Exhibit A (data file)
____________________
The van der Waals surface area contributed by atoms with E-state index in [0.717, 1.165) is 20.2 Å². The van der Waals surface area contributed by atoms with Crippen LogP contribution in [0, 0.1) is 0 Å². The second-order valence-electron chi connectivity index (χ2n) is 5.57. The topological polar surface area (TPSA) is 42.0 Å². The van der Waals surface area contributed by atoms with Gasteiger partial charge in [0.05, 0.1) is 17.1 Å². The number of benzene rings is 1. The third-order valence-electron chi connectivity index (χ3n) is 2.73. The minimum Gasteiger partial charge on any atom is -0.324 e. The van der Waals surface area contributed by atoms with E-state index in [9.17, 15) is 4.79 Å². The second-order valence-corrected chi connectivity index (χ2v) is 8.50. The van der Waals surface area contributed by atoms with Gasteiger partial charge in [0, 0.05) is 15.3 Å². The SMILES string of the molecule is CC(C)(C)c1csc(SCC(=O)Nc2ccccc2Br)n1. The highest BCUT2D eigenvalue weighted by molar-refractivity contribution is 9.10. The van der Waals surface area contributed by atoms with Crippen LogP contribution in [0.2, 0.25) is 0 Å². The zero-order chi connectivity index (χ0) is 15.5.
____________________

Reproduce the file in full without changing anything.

The van der Waals surface area contributed by atoms with E-state index in [0.717, 1.165) is 20.2 Å². The van der Waals surface area contributed by atoms with Crippen LogP contribution in [0, 0.1) is 0 Å². The second-order valence-electron chi connectivity index (χ2n) is 5.57. The topological polar surface area (TPSA) is 42.0 Å². The van der Waals surface area contributed by atoms with Gasteiger partial charge in [0.05, 0.1) is 17.1 Å². The number of benzene rings is 1. The third-order valence-electron chi connectivity index (χ3n) is 2.73. The minimum Gasteiger partial charge on any atom is -0.324 e. The van der Waals surface area contributed by atoms with E-state index in [9.17, 15) is 4.79 Å². The second-order valence-corrected chi connectivity index (χ2v) is 8.50. The van der Waals surface area contributed by atoms with Gasteiger partial charge in [0, 0.05) is 15.3 Å². The SMILES string of the molecule is CC(C)(C)c1csc(SCC(=O)Nc2ccccc2Br)n1. The highest BCUT2D eigenvalue weighted by molar-refractivity contribution is 9.10. The van der Waals surface area contributed by atoms with Crippen LogP contribution in [0.2, 0.25) is 0 Å². The zero-order chi connectivity index (χ0) is 15.5.